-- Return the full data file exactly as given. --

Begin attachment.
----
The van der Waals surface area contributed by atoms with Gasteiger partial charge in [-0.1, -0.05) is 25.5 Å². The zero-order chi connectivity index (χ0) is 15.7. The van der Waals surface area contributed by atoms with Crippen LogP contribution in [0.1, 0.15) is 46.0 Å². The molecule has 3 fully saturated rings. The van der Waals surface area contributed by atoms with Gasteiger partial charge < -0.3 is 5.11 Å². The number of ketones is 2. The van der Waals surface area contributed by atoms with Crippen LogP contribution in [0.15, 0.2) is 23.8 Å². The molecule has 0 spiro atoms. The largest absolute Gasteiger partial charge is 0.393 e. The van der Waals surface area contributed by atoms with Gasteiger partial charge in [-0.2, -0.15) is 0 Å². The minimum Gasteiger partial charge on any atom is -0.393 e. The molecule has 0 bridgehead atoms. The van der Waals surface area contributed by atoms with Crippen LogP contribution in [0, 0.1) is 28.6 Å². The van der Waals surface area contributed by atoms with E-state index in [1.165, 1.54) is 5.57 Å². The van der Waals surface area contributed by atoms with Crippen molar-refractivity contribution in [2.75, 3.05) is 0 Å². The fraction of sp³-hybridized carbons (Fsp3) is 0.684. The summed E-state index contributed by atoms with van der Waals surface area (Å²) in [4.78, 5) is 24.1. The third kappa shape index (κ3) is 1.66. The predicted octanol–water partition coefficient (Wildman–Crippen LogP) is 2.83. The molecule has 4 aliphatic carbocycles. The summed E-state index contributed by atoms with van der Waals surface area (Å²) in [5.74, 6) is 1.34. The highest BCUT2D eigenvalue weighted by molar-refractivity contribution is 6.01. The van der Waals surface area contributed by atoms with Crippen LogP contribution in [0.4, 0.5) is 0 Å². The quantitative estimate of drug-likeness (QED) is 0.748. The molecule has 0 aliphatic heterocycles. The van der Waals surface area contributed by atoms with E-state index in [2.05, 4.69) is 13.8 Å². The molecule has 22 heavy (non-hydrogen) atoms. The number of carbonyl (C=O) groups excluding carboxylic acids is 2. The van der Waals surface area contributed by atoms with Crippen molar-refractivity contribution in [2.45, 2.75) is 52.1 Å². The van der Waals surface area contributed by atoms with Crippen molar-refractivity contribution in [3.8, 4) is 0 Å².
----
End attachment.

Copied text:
The van der Waals surface area contributed by atoms with Gasteiger partial charge in [-0.1, -0.05) is 25.5 Å². The zero-order chi connectivity index (χ0) is 15.7. The van der Waals surface area contributed by atoms with Crippen LogP contribution in [0.1, 0.15) is 46.0 Å². The molecule has 3 fully saturated rings. The van der Waals surface area contributed by atoms with Gasteiger partial charge < -0.3 is 5.11 Å². The number of ketones is 2. The van der Waals surface area contributed by atoms with Crippen LogP contribution in [0.15, 0.2) is 23.8 Å². The molecule has 0 spiro atoms. The largest absolute Gasteiger partial charge is 0.393 e. The van der Waals surface area contributed by atoms with Gasteiger partial charge in [-0.2, -0.15) is 0 Å². The minimum Gasteiger partial charge on any atom is -0.393 e. The molecule has 0 bridgehead atoms. The van der Waals surface area contributed by atoms with Crippen LogP contribution in [0, 0.1) is 28.6 Å². The van der Waals surface area contributed by atoms with E-state index in [1.165, 1.54) is 5.57 Å². The van der Waals surface area contributed by atoms with Crippen molar-refractivity contribution in [2.75, 3.05) is 0 Å². The fraction of sp³-hybridized carbons (Fsp3) is 0.684. The summed E-state index contributed by atoms with van der Waals surface area (Å²) in [4.78, 5) is 24.1. The third kappa shape index (κ3) is 1.66. The predicted octanol–water partition coefficient (Wildman–Crippen LogP) is 2.83. The molecule has 4 aliphatic carbocycles. The summed E-state index contributed by atoms with van der Waals surface area (Å²) in [5.74, 6) is 1.34. The highest BCUT2D eigenvalue weighted by molar-refractivity contribution is 6.01. The van der Waals surface area contributed by atoms with Crippen LogP contribution in [0.4, 0.5) is 0 Å². The quantitative estimate of drug-likeness (QED) is 0.748. The molecule has 0 aliphatic heterocycles. The van der Waals surface area contributed by atoms with E-state index in [2.05, 4.69) is 13.8 Å². The molecule has 22 heavy (non-hydrogen) atoms. The number of carbonyl (C=O) groups excluding carboxylic acids is 2. The van der Waals surface area contributed by atoms with Crippen molar-refractivity contribution in [2.45, 2.75) is 52.1 Å². The van der Waals surface area contributed by atoms with Crippen molar-refractivity contribution in [3.8, 4) is 0 Å².